Cloud Computing

Ping Wang and Jia Sun

Why do some concepts come to be highly popular, significantly reshaping the IT landscape, while others do not? We address this question by exploring the communities of organizations that underlie IT innovations. In an illustrative investigation of the community for cloud computing, we integrate theories of organizational ecology and scale-free networks and apply their associated methods.

Based on organizational ecology theory and the scale-free network theory, we raised three hypotheses:

  • Hypothesis 1: Legitimation is positively associated with the entry rate of an IT innovation community.
  • Hypothesis 2: Competition is negatively associated with the entry rate of an IT innovation community.
  • Hypothesis 3: The extent to which competition reduces the entry rate of an IT innovation community declines with the degree of scale-freeness of the community.

To test these hypotheses, we search in the ProQuest National Newspapers database for the phrase "cloud computing" in the title, subject, abstract, and full text of news articles published during a ten-year period (2002 to 2011). We used Stanford NER, a Natural Language Processing (NLP) tool, to automatically identify the organization names from the paragraphs. Stanford NER is a Java implementation of a named entity recognizer. We wrote a PERL script to extract the organization names from the paragraphs. The precision of Stanford NER for organization identification was approximately 62% and thus the result we obtained had many errors. We relied on human judgment to correct the errors by employing CrowdFlower, a crowdsourcing service.

Regarding the relationships between the organizations involved (i.e. the structure of the community), organizations were identified as co-occurring when they were mentioned within the same paragraph in an article.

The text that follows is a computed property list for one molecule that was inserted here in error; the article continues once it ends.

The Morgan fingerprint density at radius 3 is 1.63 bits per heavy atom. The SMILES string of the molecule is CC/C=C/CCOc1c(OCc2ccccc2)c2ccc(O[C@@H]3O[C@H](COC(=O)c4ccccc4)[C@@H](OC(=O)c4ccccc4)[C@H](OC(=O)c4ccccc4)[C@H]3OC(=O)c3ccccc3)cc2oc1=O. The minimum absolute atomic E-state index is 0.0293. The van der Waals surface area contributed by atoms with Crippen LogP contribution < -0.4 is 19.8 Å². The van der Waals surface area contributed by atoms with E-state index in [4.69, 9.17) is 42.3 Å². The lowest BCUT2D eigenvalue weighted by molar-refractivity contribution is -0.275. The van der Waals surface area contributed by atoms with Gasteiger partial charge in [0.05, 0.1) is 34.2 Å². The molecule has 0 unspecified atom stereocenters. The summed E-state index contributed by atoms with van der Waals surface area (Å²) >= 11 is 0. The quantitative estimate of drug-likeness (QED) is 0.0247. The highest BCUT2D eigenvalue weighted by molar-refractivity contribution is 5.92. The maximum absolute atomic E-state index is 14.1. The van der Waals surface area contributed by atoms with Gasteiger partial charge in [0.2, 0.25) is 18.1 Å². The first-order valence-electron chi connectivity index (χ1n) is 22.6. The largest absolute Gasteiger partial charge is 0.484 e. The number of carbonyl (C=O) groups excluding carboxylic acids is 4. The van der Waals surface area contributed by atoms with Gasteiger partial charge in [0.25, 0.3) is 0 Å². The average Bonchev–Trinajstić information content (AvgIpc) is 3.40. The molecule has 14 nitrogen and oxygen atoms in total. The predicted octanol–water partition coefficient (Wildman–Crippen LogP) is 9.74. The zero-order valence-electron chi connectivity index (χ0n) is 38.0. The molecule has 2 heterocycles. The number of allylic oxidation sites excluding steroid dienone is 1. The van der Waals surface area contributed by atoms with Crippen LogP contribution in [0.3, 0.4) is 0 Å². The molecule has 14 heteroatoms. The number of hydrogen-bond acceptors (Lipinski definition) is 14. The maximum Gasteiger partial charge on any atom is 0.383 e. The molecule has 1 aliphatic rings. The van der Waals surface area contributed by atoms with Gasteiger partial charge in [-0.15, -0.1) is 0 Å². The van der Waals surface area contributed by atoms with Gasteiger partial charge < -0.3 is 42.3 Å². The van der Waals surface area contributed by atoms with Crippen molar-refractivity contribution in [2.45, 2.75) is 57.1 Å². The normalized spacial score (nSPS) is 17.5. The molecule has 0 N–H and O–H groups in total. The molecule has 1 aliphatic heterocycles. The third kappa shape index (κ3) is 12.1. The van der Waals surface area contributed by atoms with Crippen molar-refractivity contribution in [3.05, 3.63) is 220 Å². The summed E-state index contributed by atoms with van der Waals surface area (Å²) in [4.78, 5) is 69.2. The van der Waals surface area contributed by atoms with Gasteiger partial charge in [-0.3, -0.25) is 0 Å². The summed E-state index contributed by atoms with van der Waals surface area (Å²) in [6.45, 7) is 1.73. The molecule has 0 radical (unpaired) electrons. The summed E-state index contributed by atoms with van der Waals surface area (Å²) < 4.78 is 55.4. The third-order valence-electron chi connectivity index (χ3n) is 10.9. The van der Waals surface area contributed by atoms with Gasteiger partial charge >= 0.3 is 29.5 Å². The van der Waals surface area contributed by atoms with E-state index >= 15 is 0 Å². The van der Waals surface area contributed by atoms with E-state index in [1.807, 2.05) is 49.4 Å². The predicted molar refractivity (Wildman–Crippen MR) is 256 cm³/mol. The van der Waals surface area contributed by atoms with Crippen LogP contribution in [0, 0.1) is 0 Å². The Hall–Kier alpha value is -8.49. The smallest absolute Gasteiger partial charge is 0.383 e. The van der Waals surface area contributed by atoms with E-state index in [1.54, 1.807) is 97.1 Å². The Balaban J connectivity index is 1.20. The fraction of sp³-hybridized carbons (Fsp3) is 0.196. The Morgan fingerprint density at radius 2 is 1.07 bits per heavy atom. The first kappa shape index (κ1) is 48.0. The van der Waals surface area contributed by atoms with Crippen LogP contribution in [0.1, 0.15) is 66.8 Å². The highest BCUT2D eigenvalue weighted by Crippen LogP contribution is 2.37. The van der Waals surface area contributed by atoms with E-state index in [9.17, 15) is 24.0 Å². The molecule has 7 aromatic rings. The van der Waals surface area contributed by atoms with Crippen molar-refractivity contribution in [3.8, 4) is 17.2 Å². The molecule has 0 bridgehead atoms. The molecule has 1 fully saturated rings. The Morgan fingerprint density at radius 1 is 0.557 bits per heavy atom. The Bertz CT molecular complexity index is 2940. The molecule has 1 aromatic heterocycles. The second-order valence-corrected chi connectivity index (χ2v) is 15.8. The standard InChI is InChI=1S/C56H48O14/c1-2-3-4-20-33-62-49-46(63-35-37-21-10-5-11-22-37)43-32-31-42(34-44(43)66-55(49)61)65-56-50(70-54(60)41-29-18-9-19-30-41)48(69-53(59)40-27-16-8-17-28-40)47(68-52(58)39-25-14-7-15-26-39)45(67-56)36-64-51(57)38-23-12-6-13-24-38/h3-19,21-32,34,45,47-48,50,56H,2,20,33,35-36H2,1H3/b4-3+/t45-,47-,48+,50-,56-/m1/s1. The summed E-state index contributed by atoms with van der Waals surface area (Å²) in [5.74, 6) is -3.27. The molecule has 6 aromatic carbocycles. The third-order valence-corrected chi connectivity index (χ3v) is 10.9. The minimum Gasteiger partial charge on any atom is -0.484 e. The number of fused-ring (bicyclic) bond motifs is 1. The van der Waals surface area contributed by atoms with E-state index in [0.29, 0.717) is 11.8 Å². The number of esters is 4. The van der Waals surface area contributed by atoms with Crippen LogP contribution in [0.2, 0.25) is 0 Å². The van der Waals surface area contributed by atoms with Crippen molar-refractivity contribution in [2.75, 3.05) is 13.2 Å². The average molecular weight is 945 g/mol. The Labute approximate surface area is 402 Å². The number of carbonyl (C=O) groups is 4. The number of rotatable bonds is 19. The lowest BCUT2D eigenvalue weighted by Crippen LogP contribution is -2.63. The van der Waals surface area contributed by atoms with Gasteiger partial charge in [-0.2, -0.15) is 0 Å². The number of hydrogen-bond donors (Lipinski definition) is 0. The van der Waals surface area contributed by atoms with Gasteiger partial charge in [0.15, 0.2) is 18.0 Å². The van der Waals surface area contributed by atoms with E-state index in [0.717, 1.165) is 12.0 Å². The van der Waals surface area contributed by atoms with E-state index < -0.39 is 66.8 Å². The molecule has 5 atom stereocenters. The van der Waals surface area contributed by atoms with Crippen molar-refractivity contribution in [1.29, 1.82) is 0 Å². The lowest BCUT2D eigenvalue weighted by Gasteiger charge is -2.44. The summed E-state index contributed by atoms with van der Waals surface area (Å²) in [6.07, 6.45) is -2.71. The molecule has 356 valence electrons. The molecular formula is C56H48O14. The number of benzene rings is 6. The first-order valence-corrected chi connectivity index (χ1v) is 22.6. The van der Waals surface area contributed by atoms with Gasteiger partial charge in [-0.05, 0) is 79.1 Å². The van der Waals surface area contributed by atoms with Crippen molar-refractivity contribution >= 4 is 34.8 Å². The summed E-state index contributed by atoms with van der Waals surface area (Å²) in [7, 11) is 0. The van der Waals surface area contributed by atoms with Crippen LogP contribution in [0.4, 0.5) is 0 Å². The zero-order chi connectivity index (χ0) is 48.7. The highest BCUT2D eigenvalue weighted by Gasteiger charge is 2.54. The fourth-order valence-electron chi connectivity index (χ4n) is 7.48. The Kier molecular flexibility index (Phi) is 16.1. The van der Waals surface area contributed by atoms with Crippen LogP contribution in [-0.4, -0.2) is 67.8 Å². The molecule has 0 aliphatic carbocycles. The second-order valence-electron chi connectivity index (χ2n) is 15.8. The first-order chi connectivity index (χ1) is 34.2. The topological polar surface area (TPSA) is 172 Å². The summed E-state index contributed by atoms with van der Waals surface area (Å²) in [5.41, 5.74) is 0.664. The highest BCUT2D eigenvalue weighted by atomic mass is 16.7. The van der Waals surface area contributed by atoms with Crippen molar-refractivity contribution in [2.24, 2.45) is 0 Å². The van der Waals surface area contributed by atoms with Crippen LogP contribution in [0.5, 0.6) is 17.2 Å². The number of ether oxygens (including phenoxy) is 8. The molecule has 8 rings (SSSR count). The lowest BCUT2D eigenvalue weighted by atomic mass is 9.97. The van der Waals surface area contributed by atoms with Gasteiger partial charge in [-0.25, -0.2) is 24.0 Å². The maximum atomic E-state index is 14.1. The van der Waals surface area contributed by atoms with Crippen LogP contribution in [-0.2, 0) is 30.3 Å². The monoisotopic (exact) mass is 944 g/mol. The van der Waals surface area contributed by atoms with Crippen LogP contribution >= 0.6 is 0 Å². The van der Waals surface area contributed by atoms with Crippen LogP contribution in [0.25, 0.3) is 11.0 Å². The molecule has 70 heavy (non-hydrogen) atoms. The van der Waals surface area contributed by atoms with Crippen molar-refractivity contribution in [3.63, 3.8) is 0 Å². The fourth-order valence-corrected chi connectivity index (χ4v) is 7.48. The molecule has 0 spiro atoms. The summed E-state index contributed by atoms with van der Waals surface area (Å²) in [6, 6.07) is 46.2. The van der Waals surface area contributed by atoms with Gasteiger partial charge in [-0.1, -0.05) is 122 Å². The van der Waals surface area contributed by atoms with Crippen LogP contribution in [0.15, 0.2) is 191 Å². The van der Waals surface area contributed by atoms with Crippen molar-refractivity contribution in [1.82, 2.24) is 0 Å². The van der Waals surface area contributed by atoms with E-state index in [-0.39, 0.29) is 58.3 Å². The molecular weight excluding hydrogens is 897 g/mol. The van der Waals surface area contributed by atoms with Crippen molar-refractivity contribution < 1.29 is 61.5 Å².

The figure below shows the number of articles on cloud computing and the monthly rate of new organizations that started appearing in these articles.

The figure below shows clusters of organizations that appeared in the Cloud Computing articles in 2008, as an example.

Following previous research on organizational ecology, we applied density-dependence model and the latest measure for scale-freeness. Using regression analysis, we have found support to all three hypotheses. Substantial support to the theories and the effectiveness of the methods have led us to embark on a promising research program focused on IT innovation concepts and communities. This program affords several opportunities to break new grounds in Information Systems research: (1) adding an ecological explanation to the theories of IT innovations; (2) fertilizing new ground for IT innovation research; (3) stimulating research on inter-organizational scale-free networks; and (4) demonstrating the utility of computational discourse analysis.

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